Range of r Dynamic behavior 0 < r < 2.000 Stable equilibrium at K 2.000 < r < 2.526 Stable 2-point cycle 2.526 < r < 2.656 Stable 4-point cycle 2.656 < r < 2.685 Stable 8-point cycle 2.685 < r < 2.692 Larger-point cycles r > 2.692 Ch ao s

Question to ponder: what is the l (lambda) corresponding to r = 2.692?  Is that a high value?
What happens, even with very high r, if we run the discrete logistic with a starting population size of exactly 1,000?

A student once asked whether the places where the curve (one-dimensional map) crosses the downward linear m= slope of -1 line has any meaning. The answer is always "yes" and it's easiest to see under the special circumstances where r is between 2.0 and 2.526. Look at the crossing points in the graph below: Fig. 17.7.  A population with an oscillatory population cycle due to density-dependent effects. The gold line crosses the black line whose slope is negative one in three places: an unstable equilibrium at K1 =K2 = 1,000 and two stable equilibria at the {X, Y} points {1,711, 290} and {290, 1,711}. [Note that the X-value of the first point becomes the Y-value for the second point and vice versa].  Once the population hits either equilibrium point it will continue to oscillate between those two population sizes indefinitely.  In other words, it will bounce back and forth between a high of 1,711 and a low of 290 animals. Overshoot, semi-crash, overshoot, semi-crash etc.

For other values of r, the interpretation is slightly less straightforward than for this two-cycle case. In the chaos region (r > 2.692), the crossing points will represent unstable equilibria that refer to "strange attractor" points -- places in the range of values around which the trajectories of the population tend to cycle. For lower values of r (< 2.0), the curve will cross only once at the single stable equilibrium point. For values between 2.526 and 2.692 the crossing points will be two of the several cycle spots.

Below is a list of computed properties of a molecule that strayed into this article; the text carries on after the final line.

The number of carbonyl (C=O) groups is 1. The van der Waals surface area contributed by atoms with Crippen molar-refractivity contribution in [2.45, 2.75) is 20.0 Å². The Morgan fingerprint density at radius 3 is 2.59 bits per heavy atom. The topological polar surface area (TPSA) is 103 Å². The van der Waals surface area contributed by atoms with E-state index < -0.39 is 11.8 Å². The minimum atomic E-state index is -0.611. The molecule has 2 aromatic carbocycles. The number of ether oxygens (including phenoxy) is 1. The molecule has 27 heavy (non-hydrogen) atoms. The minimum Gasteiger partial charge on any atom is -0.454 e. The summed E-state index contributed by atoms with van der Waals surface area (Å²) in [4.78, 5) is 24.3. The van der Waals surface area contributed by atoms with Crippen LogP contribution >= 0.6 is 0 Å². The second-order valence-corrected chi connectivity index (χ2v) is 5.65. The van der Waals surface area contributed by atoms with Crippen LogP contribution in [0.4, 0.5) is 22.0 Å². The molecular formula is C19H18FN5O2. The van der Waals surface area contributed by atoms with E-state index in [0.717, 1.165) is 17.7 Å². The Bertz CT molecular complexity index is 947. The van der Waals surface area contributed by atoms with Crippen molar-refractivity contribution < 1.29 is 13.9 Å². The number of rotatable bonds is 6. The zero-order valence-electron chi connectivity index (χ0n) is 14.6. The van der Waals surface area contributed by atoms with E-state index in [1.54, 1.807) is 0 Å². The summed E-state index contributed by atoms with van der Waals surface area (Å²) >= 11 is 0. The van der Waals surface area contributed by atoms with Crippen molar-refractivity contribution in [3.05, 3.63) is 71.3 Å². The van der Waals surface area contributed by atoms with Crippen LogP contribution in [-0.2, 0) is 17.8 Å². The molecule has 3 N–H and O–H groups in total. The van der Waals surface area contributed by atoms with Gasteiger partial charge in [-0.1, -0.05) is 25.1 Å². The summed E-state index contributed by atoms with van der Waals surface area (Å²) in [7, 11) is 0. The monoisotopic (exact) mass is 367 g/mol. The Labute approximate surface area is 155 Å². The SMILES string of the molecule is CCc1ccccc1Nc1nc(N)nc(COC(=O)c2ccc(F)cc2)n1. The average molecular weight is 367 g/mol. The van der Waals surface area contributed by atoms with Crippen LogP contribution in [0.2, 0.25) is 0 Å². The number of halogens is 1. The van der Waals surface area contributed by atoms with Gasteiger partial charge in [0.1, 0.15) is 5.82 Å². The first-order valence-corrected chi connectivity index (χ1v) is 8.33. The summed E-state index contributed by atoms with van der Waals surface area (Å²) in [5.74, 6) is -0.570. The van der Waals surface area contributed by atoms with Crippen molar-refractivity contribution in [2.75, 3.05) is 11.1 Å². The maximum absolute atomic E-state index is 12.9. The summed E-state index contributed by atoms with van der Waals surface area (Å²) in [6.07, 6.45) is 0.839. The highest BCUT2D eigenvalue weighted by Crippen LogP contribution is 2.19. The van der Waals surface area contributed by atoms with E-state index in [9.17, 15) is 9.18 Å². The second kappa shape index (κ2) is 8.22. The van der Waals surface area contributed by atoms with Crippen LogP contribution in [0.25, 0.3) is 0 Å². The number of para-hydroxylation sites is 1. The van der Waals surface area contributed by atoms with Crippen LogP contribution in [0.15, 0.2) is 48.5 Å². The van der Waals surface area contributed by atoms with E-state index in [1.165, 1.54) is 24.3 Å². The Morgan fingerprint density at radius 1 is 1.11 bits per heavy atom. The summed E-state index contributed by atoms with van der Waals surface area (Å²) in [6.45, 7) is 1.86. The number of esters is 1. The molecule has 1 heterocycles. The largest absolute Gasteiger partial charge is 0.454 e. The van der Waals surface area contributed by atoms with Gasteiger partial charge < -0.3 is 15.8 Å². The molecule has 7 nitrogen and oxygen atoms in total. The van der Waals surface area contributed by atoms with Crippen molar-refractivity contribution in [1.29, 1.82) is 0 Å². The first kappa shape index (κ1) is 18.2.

Some highlights:

Introducing time lags can hugely change the dynamics.  Moving from the continuous to the discrete logistic is a key to generating complex population dynamics.  Changing from smooth time to chunky time makes chaos possible (because it introduces time lags -- by the time the population has gone through a time step it may have gone well beyond the equilibrium point K-- if r is large enough it will react by decreasing sharply;  it will now oversteer to a very small size and so on, so that it never does get to the equilibrium point).

Under the right conditions (time lag via discrete driver, high r), simple deterministic systems can have complex dynamics.  When biologists stumbled onto it (in the 1970's) it was extremely surprising (even to mathematicians) that a simple equation such as Eqn 17.1 could generate the sort of chaotic population fluctuations that we see in Fig. 17.6.

A defining characteristic of chaos is an extreme sensitivity to initial conditions.  An infinitesimally small change in the starting conditions can produce a huge change in the result several time steps later, as we will see illustrated in Fig. 18.2 (Lecture 18 notes).

Very high growth rates (high r) (because they allow/cause overshoots) can lead to chaotic fluctuations.

Go to movie of discrete logistic converge-to-K (r = 1.5) case

References:

Beverton, R.J.H., and S.J. Holt. 1957. On the dynamics of exploited fish populations. Fishery Investigations 2: 1-533.
Bulmer, M.G. 1994. Theoretical Ecology. Sinauer Associates, Sunderland, MA. (Pp. 17-23)
Caswell, H. 1989. Matrix Population Models. Sinauer Associates, Sunderland, MA (pp. 231-233, 244-246).
Constantino, R.F., J.M. Cushing, B. Dennis, and R.A. Desharnais. 1997. Chaotic dynamics in insect populations. Science 275: 389-391.
Gurney, W.S.C., and R.M. Nisbet. 1998. Ecological Dynamics. Oxford Univ. Press, Oxford. (Pp. 125-129).
Hassell, M.P. 1978. The Dynamics of Arthropod Predator-prey Systems. Princeton Univ. Press.
Ricker, W.E. 1954. Stock and recruitment. J. Fish. Res. Board Can. 11: 559-623.